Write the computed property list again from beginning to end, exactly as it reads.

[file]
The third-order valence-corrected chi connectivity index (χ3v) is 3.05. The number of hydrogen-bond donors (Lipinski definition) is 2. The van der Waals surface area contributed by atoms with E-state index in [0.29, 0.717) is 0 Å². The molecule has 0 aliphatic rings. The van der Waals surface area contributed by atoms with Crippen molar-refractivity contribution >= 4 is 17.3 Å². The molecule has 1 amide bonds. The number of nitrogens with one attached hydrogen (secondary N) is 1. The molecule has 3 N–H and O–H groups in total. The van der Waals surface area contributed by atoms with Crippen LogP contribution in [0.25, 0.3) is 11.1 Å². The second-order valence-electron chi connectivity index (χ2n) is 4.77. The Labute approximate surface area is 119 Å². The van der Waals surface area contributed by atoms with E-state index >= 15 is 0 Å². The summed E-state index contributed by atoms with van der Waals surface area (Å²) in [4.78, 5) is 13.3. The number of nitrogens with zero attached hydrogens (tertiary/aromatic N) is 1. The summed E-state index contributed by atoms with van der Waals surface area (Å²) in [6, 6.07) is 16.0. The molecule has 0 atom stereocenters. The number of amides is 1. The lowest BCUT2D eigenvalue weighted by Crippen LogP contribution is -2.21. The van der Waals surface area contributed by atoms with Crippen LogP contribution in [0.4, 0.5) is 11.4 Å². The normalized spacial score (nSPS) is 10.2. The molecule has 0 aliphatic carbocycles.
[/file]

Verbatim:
The third-order valence-corrected chi connectivity index (χ3v) is 3.05. The number of hydrogen-bond donors (Lipinski definition) is 2. The van der Waals surface area contributed by atoms with E-state index in [0.29, 0.717) is 0 Å². The molecule has 0 aliphatic rings. The van der Waals surface area contributed by atoms with Crippen molar-refractivity contribution >= 4 is 17.3 Å². The molecule has 1 amide bonds. The number of nitrogens with one attached hydrogen (secondary N) is 1. The molecule has 3 N–H and O–H groups in total. The van der Waals surface area contributed by atoms with Crippen LogP contribution in [0.25, 0.3) is 11.1 Å². The second-order valence-electron chi connectivity index (χ2n) is 4.77. The Labute approximate surface area is 119 Å². The van der Waals surface area contributed by atoms with E-state index >= 15 is 0 Å². The summed E-state index contributed by atoms with van der Waals surface area (Å²) in [4.78, 5) is 13.3. The number of nitrogens with zero attached hydrogens (tertiary/aromatic N) is 1. The summed E-state index contributed by atoms with van der Waals surface area (Å²) in [6, 6.07) is 16.0. The molecule has 0 atom stereocenters. The number of amides is 1. The lowest BCUT2D eigenvalue weighted by Crippen LogP contribution is -2.21. The van der Waals surface area contributed by atoms with Crippen LogP contribution in [0.4, 0.5) is 11.4 Å². The normalized spacial score (nSPS) is 10.2. The molecule has 0 aliphatic carbocycles.